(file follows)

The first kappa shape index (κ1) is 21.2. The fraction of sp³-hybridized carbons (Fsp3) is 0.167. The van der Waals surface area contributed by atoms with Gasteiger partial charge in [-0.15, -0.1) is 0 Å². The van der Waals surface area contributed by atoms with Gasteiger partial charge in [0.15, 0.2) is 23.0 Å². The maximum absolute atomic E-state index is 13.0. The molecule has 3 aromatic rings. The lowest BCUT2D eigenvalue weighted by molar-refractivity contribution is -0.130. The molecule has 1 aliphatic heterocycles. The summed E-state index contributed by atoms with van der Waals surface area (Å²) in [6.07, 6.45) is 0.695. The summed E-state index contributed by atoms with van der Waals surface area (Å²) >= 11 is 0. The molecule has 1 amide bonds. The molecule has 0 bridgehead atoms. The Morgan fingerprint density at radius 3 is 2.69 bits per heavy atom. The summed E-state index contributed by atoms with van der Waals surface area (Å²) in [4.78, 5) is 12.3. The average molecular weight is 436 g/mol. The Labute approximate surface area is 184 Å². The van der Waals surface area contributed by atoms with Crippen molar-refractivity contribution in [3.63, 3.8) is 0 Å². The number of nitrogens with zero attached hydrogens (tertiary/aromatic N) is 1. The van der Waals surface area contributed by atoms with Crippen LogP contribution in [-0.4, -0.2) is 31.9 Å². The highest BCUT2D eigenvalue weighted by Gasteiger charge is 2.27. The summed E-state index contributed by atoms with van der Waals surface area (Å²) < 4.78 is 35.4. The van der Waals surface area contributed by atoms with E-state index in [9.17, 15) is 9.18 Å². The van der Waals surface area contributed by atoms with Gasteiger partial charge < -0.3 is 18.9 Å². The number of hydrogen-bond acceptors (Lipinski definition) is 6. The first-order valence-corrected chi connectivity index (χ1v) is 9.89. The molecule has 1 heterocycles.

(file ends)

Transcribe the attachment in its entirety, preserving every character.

The first kappa shape index (κ1) is 21.2. The fraction of sp³-hybridized carbons (Fsp3) is 0.167. The van der Waals surface area contributed by atoms with Gasteiger partial charge in [-0.15, -0.1) is 0 Å². The van der Waals surface area contributed by atoms with Gasteiger partial charge in [0.15, 0.2) is 23.0 Å². The maximum absolute atomic E-state index is 13.0. The molecule has 3 aromatic rings. The lowest BCUT2D eigenvalue weighted by molar-refractivity contribution is -0.130. The molecule has 1 aliphatic heterocycles. The summed E-state index contributed by atoms with van der Waals surface area (Å²) in [6.07, 6.45) is 0.695. The summed E-state index contributed by atoms with van der Waals surface area (Å²) >= 11 is 0. The molecule has 1 amide bonds. The molecule has 0 bridgehead atoms. The Morgan fingerprint density at radius 3 is 2.69 bits per heavy atom. The summed E-state index contributed by atoms with van der Waals surface area (Å²) in [4.78, 5) is 12.3. The average molecular weight is 436 g/mol. The Labute approximate surface area is 184 Å². The van der Waals surface area contributed by atoms with Crippen molar-refractivity contribution in [3.63, 3.8) is 0 Å². The number of nitrogens with zero attached hydrogens (tertiary/aromatic N) is 1. The van der Waals surface area contributed by atoms with Crippen LogP contribution in [-0.4, -0.2) is 31.9 Å². The highest BCUT2D eigenvalue weighted by Gasteiger charge is 2.27. The summed E-state index contributed by atoms with van der Waals surface area (Å²) < 4.78 is 35.4. The van der Waals surface area contributed by atoms with E-state index in [9.17, 15) is 9.18 Å². The van der Waals surface area contributed by atoms with Gasteiger partial charge < -0.3 is 18.9 Å². The number of hydrogen-bond acceptors (Lipinski definition) is 6. The first-order valence-corrected chi connectivity index (χ1v) is 9.89. The molecule has 1 heterocycles.